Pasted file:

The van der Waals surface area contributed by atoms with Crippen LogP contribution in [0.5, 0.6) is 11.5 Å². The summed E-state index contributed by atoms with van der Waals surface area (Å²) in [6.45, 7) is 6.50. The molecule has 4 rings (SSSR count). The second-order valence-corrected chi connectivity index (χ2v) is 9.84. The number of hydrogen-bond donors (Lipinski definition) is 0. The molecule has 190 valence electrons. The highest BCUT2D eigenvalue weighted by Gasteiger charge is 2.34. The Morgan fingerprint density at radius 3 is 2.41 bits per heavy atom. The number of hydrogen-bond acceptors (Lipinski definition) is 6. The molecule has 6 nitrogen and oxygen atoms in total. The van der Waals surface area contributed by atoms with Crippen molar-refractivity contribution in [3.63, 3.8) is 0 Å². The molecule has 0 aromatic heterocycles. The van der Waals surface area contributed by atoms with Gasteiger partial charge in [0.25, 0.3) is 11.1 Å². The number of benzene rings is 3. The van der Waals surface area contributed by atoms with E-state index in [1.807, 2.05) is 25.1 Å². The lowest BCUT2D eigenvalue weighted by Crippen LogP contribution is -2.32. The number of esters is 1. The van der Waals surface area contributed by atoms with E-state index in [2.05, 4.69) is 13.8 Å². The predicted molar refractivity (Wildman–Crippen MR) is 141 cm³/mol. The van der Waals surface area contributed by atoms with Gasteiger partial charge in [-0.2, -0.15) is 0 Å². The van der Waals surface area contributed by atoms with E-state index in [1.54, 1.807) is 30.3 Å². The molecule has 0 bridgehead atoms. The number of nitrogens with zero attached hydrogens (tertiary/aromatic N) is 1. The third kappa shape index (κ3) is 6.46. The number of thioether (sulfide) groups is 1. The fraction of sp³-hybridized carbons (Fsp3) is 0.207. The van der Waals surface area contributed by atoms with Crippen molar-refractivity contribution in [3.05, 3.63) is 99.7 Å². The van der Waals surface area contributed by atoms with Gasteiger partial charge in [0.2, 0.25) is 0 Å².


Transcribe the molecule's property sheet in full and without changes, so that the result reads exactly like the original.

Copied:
The van der Waals surface area contributed by atoms with Crippen LogP contribution in [0.5, 0.6) is 11.5 Å². The summed E-state index contributed by atoms with van der Waals surface area (Å²) in [6.45, 7) is 6.50. The molecule has 4 rings (SSSR count). The second-order valence-corrected chi connectivity index (χ2v) is 9.84. The number of hydrogen-bond donors (Lipinski definition) is 0. The molecule has 190 valence electrons. The highest BCUT2D eigenvalue weighted by Gasteiger charge is 2.34. The Morgan fingerprint density at radius 3 is 2.41 bits per heavy atom. The number of hydrogen-bond acceptors (Lipinski definition) is 6. The molecule has 6 nitrogen and oxygen atoms in total. The van der Waals surface area contributed by atoms with Crippen molar-refractivity contribution in [3.63, 3.8) is 0 Å². The molecule has 0 aromatic heterocycles. The van der Waals surface area contributed by atoms with Gasteiger partial charge in [0.25, 0.3) is 11.1 Å². The number of benzene rings is 3. The van der Waals surface area contributed by atoms with E-state index in [1.807, 2.05) is 25.1 Å². The lowest BCUT2D eigenvalue weighted by Crippen LogP contribution is -2.32. The number of esters is 1. The van der Waals surface area contributed by atoms with E-state index in [2.05, 4.69) is 13.8 Å². The predicted molar refractivity (Wildman–Crippen MR) is 141 cm³/mol. The van der Waals surface area contributed by atoms with Gasteiger partial charge in [-0.2, -0.15) is 0 Å². The van der Waals surface area contributed by atoms with E-state index in [1.54, 1.807) is 30.3 Å². The molecule has 0 bridgehead atoms. The number of nitrogens with zero attached hydrogens (tertiary/aromatic N) is 1. The third kappa shape index (κ3) is 6.46. The number of thioether (sulfide) groups is 1. The fraction of sp³-hybridized carbons (Fsp3) is 0.207. The van der Waals surface area contributed by atoms with Crippen molar-refractivity contribution in [3.05, 3.63) is 99.7 Å². The van der Waals surface area contributed by atoms with Gasteiger partial charge in [0.2, 0.25) is 0 Å².